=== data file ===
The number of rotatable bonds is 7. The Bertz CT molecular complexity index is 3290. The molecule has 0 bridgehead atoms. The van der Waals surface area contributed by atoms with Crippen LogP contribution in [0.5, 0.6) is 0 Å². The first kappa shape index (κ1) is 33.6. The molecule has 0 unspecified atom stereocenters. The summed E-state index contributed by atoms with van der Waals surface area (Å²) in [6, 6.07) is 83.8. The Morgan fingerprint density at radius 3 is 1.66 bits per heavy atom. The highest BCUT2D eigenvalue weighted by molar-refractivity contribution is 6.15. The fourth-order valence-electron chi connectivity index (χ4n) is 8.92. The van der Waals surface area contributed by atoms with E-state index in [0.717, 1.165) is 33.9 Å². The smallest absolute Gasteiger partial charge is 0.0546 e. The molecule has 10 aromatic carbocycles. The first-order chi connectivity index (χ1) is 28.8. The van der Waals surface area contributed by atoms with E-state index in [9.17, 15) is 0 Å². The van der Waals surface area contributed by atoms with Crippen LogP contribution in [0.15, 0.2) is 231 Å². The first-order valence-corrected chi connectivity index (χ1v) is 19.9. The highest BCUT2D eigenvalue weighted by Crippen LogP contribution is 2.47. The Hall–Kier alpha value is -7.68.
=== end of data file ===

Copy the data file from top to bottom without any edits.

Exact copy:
The number of rotatable bonds is 7. The Bertz CT molecular complexity index is 3290. The molecule has 0 bridgehead atoms. The van der Waals surface area contributed by atoms with Crippen LogP contribution in [0.5, 0.6) is 0 Å². The first kappa shape index (κ1) is 33.6. The molecule has 0 unspecified atom stereocenters. The summed E-state index contributed by atoms with van der Waals surface area (Å²) in [6, 6.07) is 83.8. The Morgan fingerprint density at radius 3 is 1.66 bits per heavy atom. The highest BCUT2D eigenvalue weighted by molar-refractivity contribution is 6.15. The fourth-order valence-electron chi connectivity index (χ4n) is 8.92. The van der Waals surface area contributed by atoms with E-state index in [0.717, 1.165) is 33.9 Å². The smallest absolute Gasteiger partial charge is 0.0546 e. The molecule has 10 aromatic carbocycles. The first-order chi connectivity index (χ1) is 28.8. The van der Waals surface area contributed by atoms with E-state index in [9.17, 15) is 0 Å². The van der Waals surface area contributed by atoms with Crippen LogP contribution in [0.15, 0.2) is 231 Å². The first-order valence-corrected chi connectivity index (χ1v) is 19.9. The highest BCUT2D eigenvalue weighted by Crippen LogP contribution is 2.47. The Hall–Kier alpha value is -7.68.